The other major player in this decision-making process is how these drugs are given. So, with ibrutinib (Imbruvica), the ibrutinib is given as a pill that you take once a day, and you take it indefinitely. Meaning you take that pill once a day for as long as it’s doing what it’s supposed to do, which is keeping your CLL under control, and as long as the patient is tolerating it well, meaning you’re not having a lot of uncomfortable side effects from the ibrutinib. So, I have patients who have been on ibrutinib for years and years and years and years.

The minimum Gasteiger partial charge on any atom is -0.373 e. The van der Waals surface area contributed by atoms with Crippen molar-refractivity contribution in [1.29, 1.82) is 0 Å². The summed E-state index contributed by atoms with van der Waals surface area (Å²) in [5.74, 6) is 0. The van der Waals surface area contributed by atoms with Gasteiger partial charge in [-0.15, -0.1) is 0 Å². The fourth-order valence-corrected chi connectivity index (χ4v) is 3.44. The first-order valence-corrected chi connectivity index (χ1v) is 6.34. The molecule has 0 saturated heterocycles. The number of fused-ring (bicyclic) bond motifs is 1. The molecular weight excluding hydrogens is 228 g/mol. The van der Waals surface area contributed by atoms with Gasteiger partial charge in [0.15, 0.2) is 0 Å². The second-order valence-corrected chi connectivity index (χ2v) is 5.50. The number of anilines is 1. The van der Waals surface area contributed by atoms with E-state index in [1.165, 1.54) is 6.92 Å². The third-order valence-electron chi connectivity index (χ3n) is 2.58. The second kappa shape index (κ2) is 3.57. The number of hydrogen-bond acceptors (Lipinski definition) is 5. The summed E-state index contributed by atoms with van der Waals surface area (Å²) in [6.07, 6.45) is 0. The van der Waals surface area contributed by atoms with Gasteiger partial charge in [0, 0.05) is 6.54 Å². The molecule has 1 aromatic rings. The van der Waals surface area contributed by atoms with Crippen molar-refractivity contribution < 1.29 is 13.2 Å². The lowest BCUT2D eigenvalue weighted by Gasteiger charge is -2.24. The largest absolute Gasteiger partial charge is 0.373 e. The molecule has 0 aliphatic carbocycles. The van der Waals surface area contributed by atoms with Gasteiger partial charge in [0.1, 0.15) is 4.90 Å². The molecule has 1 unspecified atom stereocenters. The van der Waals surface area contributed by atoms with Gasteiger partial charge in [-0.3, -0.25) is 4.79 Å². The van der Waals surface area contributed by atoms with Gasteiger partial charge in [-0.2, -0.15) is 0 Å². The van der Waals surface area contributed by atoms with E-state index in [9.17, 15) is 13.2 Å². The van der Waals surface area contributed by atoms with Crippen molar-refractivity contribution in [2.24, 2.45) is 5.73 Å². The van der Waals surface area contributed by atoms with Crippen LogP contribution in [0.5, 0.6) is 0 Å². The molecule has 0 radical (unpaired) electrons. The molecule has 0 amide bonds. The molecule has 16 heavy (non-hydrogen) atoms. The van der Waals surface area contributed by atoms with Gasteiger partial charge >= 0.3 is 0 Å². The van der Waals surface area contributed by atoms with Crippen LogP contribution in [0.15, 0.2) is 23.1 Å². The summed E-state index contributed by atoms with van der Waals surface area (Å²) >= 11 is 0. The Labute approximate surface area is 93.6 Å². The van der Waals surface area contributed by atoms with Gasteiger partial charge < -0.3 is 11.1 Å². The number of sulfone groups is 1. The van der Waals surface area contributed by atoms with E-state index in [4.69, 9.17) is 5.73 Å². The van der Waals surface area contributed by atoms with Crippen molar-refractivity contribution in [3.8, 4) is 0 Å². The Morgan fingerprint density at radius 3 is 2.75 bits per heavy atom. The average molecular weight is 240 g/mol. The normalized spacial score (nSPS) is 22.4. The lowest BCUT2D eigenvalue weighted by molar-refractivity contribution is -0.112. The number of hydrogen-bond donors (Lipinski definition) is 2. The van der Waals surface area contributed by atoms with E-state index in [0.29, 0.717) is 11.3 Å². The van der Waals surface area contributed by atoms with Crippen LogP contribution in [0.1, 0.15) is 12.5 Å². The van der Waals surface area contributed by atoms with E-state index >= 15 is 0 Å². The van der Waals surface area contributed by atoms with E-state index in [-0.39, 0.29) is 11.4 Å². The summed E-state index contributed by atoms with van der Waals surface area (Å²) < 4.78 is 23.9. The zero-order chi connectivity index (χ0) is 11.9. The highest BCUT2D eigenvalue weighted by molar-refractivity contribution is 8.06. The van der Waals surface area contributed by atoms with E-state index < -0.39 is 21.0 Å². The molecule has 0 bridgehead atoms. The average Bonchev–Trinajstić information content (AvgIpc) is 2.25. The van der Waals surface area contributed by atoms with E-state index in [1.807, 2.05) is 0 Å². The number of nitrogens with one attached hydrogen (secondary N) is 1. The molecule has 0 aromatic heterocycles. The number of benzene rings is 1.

The venetoclax-containing regimen for patients who are getting their first-line treatment in CLL is different. It is designed as a – what we call time-limited therapy. And so, this regimen is given in – over about 12 months, 12 or 13 months, and then stopped, as long as the patient has had a good response. The other thing to consider with the venetoclax r egimen, it’s not just the pill. You do take a pill every day, but you also get a – an infusion for about six months of the monoclonal antibody. Meaning that you’ll have to come into the infusion center and get an infu – an IV infusion of this drug called obinutuzumab. The last consideration with the venetoclax regimen that differs in how it’s administered, is the venetoclax often works so well that it can break down the CLL cells a little bit too quickly. And so, for patients who have a very, very high white count, or large lymph nodes due to their CLL, there is a risk of something we call tumor lysis syndrome, which refers to the process where the tumor cells break down very, very quickly, and they produce molecules that are released into the bloodstream that can be dangerous if they get too high or too low. And so, sometimes, in some patients we have to monitor for the tumor lysis syndrome by checking labs fairly frequently after we start the venetoclax. And for some patients that means they have to stay overnight for a night or two in the hospital for lab monitoring.